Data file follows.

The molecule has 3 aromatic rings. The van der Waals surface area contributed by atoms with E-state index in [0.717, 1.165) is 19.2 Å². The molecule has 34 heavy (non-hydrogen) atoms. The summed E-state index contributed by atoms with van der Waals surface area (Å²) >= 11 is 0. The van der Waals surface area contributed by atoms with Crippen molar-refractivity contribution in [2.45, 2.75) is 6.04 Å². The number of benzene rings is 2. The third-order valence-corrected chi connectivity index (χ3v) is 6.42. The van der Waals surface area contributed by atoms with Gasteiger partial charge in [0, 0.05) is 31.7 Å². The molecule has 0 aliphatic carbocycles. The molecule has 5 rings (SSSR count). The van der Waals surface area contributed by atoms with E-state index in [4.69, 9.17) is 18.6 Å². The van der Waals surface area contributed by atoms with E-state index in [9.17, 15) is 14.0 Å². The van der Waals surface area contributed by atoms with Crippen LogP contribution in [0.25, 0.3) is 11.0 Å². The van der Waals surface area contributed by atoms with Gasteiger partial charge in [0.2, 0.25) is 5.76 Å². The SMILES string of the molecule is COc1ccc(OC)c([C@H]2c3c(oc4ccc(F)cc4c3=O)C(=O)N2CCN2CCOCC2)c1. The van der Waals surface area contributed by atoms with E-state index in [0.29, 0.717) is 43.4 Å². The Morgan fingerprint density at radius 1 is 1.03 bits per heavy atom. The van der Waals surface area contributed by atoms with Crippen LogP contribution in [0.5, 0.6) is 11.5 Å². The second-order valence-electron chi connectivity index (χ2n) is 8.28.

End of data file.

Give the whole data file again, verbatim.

The molecule has 3 aromatic rings. The van der Waals surface area contributed by atoms with E-state index in [0.717, 1.165) is 19.2 Å². The molecule has 34 heavy (non-hydrogen) atoms. The summed E-state index contributed by atoms with van der Waals surface area (Å²) >= 11 is 0. The van der Waals surface area contributed by atoms with Crippen molar-refractivity contribution in [2.45, 2.75) is 6.04 Å². The number of benzene rings is 2. The third-order valence-corrected chi connectivity index (χ3v) is 6.42. The van der Waals surface area contributed by atoms with Gasteiger partial charge in [0, 0.05) is 31.7 Å². The molecule has 0 aliphatic carbocycles. The molecule has 5 rings (SSSR count). The van der Waals surface area contributed by atoms with E-state index in [4.69, 9.17) is 18.6 Å². The van der Waals surface area contributed by atoms with E-state index in [9.17, 15) is 14.0 Å². The van der Waals surface area contributed by atoms with Crippen LogP contribution in [0.25, 0.3) is 11.0 Å². The van der Waals surface area contributed by atoms with Gasteiger partial charge in [0.2, 0.25) is 5.76 Å². The SMILES string of the molecule is COc1ccc(OC)c([C@H]2c3c(oc4ccc(F)cc4c3=O)C(=O)N2CCN2CCOCC2)c1. The van der Waals surface area contributed by atoms with E-state index in [0.29, 0.717) is 43.4 Å². The Morgan fingerprint density at radius 1 is 1.03 bits per heavy atom. The van der Waals surface area contributed by atoms with Crippen LogP contribution in [0.5, 0.6) is 11.5 Å². The second-order valence-electron chi connectivity index (χ2n) is 8.28.